Ex-officer charged in George Floyd's death freed on $1M bond

FILE - This June 3, 2020 file photo provided by the Hennepin County, Minn., Sheriff's Office shows former Minneapolis police officer Derek Chauvin, who is charged with murder in the death of George Floyd. Chauvin posted bail on Wednesday, Oct. 7, 2020, and was released from prison, according to court documents. Chauvin posted a $1 million bond, and the Department of Corrections confirmed he was no longer in custody at the state's facility in Oak Park Heights, where he had been detained pending trial. (Hennepin County Sheriff's Office via AP)
FILE - This June 3, 2020 file photo provided by the Hennepin County, Minn., Sheriff's Office shows former Minneapolis police officer Derek Chauvin, who is charged with murder in the death of George Floyd. Chauvin posted bail on Wednesday, Oct. 7, 2020, and was released from prison, according to court documents. Chauvin posted a $1 million bond, and the Department of Corrections confirmed he was no longer in custody at the state's facility in Oak Park Heights, where he had been detained pending trial. (Hennepin County Sheriff's Office via AP) (Hennepin County Sheriff)

MINNEAPOLIS – The former Minneapolis police officer charged with murder in the death of George Floyd posted bail Wednesday and was released from state prison, leading Minnesota's governor to activate the National Guard to help keep the peace in the event of protests.

According to court documents, Derek Chauvin posted a $1 million bond and was released from the state's facility in Oak Park Heights, where he had been detained. Hennepin County jail records show he was released shortly before 11:30 a.m.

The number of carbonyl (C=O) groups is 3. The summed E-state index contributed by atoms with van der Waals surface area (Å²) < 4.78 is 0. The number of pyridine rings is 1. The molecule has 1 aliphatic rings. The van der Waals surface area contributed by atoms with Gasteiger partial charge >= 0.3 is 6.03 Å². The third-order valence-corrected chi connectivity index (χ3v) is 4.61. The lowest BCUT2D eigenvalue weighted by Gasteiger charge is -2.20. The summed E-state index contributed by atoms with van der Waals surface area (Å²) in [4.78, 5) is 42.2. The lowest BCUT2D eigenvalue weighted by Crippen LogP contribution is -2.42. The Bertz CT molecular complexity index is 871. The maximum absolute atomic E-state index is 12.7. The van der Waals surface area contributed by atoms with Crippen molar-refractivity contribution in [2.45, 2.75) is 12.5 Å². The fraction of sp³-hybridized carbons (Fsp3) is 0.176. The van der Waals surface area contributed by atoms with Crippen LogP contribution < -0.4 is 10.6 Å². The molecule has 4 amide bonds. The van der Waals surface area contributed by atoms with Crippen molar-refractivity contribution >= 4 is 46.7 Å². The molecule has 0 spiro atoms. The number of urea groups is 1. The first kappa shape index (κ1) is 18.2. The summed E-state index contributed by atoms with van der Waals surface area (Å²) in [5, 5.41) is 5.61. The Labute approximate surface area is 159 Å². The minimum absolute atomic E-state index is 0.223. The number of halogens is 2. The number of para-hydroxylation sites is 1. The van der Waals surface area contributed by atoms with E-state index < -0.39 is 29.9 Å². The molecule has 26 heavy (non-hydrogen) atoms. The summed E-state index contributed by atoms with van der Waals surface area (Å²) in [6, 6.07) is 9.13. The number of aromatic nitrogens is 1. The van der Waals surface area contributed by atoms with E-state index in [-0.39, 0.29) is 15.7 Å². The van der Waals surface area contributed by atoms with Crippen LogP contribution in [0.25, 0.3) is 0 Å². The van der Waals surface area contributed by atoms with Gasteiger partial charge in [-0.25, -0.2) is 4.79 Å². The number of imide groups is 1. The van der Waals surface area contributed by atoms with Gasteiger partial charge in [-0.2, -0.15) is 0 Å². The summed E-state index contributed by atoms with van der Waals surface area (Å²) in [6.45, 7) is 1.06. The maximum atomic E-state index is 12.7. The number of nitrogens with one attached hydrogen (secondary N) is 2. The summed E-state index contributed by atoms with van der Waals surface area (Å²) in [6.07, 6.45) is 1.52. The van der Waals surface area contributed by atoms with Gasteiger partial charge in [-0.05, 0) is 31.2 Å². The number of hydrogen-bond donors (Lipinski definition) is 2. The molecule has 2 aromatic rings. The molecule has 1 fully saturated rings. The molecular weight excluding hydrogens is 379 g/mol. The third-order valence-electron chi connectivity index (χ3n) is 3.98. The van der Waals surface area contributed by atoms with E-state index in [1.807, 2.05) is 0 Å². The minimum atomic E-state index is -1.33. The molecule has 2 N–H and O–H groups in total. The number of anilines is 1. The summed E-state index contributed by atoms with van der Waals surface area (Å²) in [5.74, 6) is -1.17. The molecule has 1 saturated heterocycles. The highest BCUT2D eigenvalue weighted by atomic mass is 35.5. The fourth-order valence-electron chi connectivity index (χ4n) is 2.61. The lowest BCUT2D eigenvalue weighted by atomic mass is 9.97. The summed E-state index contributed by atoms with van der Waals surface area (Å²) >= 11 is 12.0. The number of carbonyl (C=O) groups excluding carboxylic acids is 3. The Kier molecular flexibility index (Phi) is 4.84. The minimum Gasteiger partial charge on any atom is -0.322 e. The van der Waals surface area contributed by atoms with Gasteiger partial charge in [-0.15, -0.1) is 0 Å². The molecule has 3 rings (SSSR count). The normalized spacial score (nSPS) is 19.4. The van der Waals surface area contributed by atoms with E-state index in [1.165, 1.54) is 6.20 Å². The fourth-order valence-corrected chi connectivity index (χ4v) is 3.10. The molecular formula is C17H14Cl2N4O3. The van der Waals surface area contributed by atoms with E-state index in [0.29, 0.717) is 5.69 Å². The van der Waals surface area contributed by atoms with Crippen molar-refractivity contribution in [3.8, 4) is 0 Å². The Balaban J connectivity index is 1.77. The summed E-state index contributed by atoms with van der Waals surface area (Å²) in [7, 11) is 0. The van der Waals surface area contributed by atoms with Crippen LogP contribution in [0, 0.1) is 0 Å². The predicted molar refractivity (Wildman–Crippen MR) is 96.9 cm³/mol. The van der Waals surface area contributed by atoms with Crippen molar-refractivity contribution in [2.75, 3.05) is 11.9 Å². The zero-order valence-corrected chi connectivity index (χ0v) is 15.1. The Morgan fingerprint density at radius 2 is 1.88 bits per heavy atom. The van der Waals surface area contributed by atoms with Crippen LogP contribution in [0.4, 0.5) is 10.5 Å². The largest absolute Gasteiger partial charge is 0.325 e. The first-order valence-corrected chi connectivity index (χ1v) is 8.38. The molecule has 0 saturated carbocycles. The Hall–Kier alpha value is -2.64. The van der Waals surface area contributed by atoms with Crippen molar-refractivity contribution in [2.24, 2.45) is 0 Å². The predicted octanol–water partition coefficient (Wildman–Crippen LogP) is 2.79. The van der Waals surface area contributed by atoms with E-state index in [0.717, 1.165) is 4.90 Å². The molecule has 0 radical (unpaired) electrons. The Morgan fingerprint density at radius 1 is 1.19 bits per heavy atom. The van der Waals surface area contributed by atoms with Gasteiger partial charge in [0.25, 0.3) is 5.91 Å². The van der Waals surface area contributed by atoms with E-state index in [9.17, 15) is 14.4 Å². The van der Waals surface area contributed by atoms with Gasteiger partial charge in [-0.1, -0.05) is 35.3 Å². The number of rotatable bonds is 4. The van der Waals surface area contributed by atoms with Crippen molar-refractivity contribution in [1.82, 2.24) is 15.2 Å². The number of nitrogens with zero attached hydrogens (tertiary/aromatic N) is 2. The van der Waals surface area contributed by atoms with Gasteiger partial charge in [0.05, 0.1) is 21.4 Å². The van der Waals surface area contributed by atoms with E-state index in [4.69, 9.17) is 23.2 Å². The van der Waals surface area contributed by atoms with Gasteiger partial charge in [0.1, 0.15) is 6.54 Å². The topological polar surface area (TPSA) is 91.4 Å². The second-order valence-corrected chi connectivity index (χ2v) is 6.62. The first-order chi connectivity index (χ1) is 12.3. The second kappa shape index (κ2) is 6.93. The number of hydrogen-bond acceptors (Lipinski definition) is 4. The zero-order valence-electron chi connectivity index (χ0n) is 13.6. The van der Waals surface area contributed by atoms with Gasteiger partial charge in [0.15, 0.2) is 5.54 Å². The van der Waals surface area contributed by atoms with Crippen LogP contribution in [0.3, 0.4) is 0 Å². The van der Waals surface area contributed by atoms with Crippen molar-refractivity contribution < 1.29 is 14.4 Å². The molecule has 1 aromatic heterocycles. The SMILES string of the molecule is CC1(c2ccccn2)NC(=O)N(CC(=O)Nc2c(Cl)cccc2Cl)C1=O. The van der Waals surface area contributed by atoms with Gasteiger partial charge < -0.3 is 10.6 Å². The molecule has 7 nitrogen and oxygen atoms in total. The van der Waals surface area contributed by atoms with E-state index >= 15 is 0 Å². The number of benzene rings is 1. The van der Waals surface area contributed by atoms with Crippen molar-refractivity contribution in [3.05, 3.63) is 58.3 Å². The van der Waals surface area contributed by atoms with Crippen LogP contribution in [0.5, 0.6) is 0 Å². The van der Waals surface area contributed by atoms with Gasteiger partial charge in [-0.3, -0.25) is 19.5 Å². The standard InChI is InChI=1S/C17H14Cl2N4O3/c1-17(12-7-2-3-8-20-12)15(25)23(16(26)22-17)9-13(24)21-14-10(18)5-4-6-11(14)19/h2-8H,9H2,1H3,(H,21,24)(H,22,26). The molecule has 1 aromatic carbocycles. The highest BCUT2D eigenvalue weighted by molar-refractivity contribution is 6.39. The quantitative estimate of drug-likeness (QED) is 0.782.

Floyd, a Black man in handcuffs, died May 25 after Chauvin, who is white, pressed his knee against Floyd’s neck for several minutes as Floyd said he couldn’t breathe. Floyd’s death was captured in widely seen bystander video that set off protests around the world. Chauvin and three other officers were fired. Chauvin is charged with second-degree murder, third-degree murder and manslaughter; Thomas Lane, J. Kueng and Tou Thao are charged with aiding and abetting both second-degree murder and manslaughter.

Upon news of Chauvin's release, Gov. Tim Walz activated the National Guard to help local law enforcement. Walz said the Guard was mobilizing 100 soldiers and providing equipment and facilities “out of an abundance of caution" in light of public safety concerns. Walz said 100 state troopers and 75 Department of Natural Resources conservation officers were also mobilized to help local authorities.

As darkness fell Wednesday evening, hundreds of people took to the streets in south Minneapolis where protests were centered in the days after George Floyd’s death. They marched several blocks and blocked an intersection for a time, with chants including, “No Justice, No Peace — Prosecute the Police.”

Floyd family attorneys Ben Crump and Antonio Romanucci released a statement saying Chauvin's release “is a painful reminder" that the family is far from getting justice.

"The system of due process worked for Chauvin and afforded him his freedom while he awaits trial. In contrast, George Floyd was denied due process, when his life was ended over a $20 bill. There was no charge, no arrest, no hearing, no bail. Just execution," the attorneys wrote.

Floyd's aunt, Angela Harrelson, told FOX-9 that she was still trying to process the news.